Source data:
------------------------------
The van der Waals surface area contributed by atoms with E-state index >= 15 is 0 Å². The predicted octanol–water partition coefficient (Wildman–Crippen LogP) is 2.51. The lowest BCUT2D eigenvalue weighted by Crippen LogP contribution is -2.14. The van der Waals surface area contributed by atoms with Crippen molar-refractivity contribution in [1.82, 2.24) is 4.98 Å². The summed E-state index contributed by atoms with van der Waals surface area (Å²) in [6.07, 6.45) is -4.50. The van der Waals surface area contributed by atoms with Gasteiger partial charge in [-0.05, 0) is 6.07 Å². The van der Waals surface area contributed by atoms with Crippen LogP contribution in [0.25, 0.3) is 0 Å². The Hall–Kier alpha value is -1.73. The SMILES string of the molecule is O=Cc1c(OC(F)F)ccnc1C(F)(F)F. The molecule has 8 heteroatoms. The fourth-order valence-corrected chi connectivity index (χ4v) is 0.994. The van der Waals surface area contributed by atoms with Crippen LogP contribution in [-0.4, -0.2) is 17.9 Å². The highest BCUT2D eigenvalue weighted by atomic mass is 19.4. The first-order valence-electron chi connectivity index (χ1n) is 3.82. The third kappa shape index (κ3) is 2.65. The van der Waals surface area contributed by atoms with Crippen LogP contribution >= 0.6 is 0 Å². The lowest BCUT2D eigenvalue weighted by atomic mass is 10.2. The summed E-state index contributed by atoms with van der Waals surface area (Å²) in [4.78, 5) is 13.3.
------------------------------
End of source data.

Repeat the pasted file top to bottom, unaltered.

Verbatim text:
The van der Waals surface area contributed by atoms with E-state index >= 15 is 0 Å². The predicted octanol–water partition coefficient (Wildman–Crippen LogP) is 2.51. The lowest BCUT2D eigenvalue weighted by Crippen LogP contribution is -2.14. The van der Waals surface area contributed by atoms with Crippen molar-refractivity contribution in [1.82, 2.24) is 4.98 Å². The summed E-state index contributed by atoms with van der Waals surface area (Å²) in [6.07, 6.45) is -4.50. The van der Waals surface area contributed by atoms with Gasteiger partial charge in [-0.05, 0) is 6.07 Å². The van der Waals surface area contributed by atoms with Crippen LogP contribution in [0.25, 0.3) is 0 Å². The Hall–Kier alpha value is -1.73. The SMILES string of the molecule is O=Cc1c(OC(F)F)ccnc1C(F)(F)F. The molecule has 8 heteroatoms. The fourth-order valence-corrected chi connectivity index (χ4v) is 0.994. The van der Waals surface area contributed by atoms with Crippen LogP contribution in [-0.4, -0.2) is 17.9 Å². The highest BCUT2D eigenvalue weighted by atomic mass is 19.4. The first-order valence-electron chi connectivity index (χ1n) is 3.82. The third kappa shape index (κ3) is 2.65. The van der Waals surface area contributed by atoms with Crippen LogP contribution >= 0.6 is 0 Å². The lowest BCUT2D eigenvalue weighted by atomic mass is 10.2. The summed E-state index contributed by atoms with van der Waals surface area (Å²) in [4.78, 5) is 13.3.